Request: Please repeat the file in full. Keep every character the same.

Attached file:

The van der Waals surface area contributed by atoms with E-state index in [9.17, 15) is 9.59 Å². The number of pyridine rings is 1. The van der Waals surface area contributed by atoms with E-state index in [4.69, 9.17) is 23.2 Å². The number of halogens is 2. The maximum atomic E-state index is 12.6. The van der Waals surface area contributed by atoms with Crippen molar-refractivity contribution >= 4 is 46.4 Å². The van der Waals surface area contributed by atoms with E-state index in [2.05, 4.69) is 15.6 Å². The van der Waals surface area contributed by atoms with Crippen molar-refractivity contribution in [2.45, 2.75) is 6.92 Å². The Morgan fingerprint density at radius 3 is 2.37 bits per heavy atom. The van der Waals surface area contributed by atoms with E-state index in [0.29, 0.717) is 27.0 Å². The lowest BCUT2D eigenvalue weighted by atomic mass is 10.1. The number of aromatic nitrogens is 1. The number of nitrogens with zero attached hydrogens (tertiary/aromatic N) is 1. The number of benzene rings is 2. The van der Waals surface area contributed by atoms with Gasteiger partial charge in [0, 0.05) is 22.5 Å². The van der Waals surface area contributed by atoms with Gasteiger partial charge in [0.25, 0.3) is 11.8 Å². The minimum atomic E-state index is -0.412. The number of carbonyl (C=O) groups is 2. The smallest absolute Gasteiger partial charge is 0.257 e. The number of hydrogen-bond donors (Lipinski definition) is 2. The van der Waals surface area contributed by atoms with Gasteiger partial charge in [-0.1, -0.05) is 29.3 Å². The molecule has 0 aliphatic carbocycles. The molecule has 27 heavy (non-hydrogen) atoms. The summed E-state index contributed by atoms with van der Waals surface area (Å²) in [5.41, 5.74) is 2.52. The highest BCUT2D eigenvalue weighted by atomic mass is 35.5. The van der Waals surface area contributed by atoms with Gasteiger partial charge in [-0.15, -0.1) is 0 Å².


The van der Waals surface area contributed by atoms with E-state index in [9.17, 15) is 9.59 Å². The number of pyridine rings is 1. The van der Waals surface area contributed by atoms with E-state index in [4.69, 9.17) is 23.2 Å². The number of halogens is 2. The maximum atomic E-state index is 12.6. The van der Waals surface area contributed by atoms with Crippen molar-refractivity contribution >= 4 is 46.4 Å². The van der Waals surface area contributed by atoms with E-state index in [2.05, 4.69) is 15.6 Å². The van der Waals surface area contributed by atoms with Crippen molar-refractivity contribution in [2.45, 2.75) is 6.92 Å². The Morgan fingerprint density at radius 3 is 2.37 bits per heavy atom. The van der Waals surface area contributed by atoms with E-state index in [0.29, 0.717) is 27.0 Å². The lowest BCUT2D eigenvalue weighted by atomic mass is 10.1. The number of aromatic nitrogens is 1. The number of nitrogens with zero attached hydrogens (tertiary/aromatic N) is 1. The number of benzene rings is 2. The van der Waals surface area contributed by atoms with Gasteiger partial charge in [0, 0.05) is 22.5 Å². The van der Waals surface area contributed by atoms with Gasteiger partial charge in [0.25, 0.3) is 11.8 Å². The minimum atomic E-state index is -0.412. The number of carbonyl (C=O) groups is 2. The smallest absolute Gasteiger partial charge is 0.257 e. The number of hydrogen-bond donors (Lipinski definition) is 2. The van der Waals surface area contributed by atoms with Gasteiger partial charge in [-0.1, -0.05) is 29.3 Å². The molecule has 0 aliphatic carbocycles. The molecule has 27 heavy (non-hydrogen) atoms. The summed E-state index contributed by atoms with van der Waals surface area (Å²) in [5.41, 5.74) is 2.52. The highest BCUT2D eigenvalue weighted by atomic mass is 35.5. The van der Waals surface area contributed by atoms with Gasteiger partial charge in [-0.15, -0.1) is 0 Å².